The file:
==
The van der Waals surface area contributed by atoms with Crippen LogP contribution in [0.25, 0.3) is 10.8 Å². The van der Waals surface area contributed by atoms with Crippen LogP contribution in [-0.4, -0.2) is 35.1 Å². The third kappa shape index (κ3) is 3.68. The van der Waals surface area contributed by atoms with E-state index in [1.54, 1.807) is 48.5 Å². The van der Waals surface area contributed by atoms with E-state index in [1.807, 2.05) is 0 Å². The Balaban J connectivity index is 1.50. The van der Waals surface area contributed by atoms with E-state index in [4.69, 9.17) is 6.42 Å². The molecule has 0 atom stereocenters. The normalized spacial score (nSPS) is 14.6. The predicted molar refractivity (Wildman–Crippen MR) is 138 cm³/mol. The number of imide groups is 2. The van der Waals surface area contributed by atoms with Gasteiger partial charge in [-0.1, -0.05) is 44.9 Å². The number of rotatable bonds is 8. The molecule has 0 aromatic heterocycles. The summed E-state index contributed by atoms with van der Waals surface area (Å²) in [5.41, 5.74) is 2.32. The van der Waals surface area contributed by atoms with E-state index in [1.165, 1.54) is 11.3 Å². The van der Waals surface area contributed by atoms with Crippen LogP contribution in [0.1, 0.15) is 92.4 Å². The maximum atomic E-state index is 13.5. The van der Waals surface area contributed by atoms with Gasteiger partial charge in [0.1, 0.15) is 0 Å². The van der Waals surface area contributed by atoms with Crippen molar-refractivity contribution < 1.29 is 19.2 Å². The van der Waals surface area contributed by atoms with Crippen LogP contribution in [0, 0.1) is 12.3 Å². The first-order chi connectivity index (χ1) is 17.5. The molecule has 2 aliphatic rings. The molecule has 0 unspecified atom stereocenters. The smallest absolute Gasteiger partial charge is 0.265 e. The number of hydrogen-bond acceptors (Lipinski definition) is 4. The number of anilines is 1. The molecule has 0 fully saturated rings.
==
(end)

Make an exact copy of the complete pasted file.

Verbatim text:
The van der Waals surface area contributed by atoms with Crippen LogP contribution in [0.25, 0.3) is 10.8 Å². The van der Waals surface area contributed by atoms with Crippen LogP contribution in [-0.4, -0.2) is 35.1 Å². The third kappa shape index (κ3) is 3.68. The van der Waals surface area contributed by atoms with E-state index in [1.54, 1.807) is 48.5 Å². The van der Waals surface area contributed by atoms with E-state index in [1.807, 2.05) is 0 Å². The Balaban J connectivity index is 1.50. The van der Waals surface area contributed by atoms with E-state index in [4.69, 9.17) is 6.42 Å². The molecule has 0 atom stereocenters. The normalized spacial score (nSPS) is 14.6. The predicted molar refractivity (Wildman–Crippen MR) is 138 cm³/mol. The number of imide groups is 2. The van der Waals surface area contributed by atoms with Gasteiger partial charge in [-0.1, -0.05) is 44.9 Å². The number of rotatable bonds is 8. The molecule has 0 aromatic heterocycles. The summed E-state index contributed by atoms with van der Waals surface area (Å²) in [5.41, 5.74) is 2.32. The van der Waals surface area contributed by atoms with E-state index in [1.165, 1.54) is 11.3 Å². The van der Waals surface area contributed by atoms with Crippen LogP contribution in [0.1, 0.15) is 92.4 Å². The maximum atomic E-state index is 13.5. The van der Waals surface area contributed by atoms with Gasteiger partial charge in [0.1, 0.15) is 0 Å². The van der Waals surface area contributed by atoms with Crippen molar-refractivity contribution < 1.29 is 19.2 Å². The van der Waals surface area contributed by atoms with Crippen LogP contribution in [0, 0.1) is 12.3 Å². The first-order chi connectivity index (χ1) is 17.5. The molecule has 2 aliphatic rings. The molecule has 0 unspecified atom stereocenters. The smallest absolute Gasteiger partial charge is 0.265 e. The number of hydrogen-bond acceptors (Lipinski definition) is 4. The number of anilines is 1. The molecule has 0 fully saturated rings.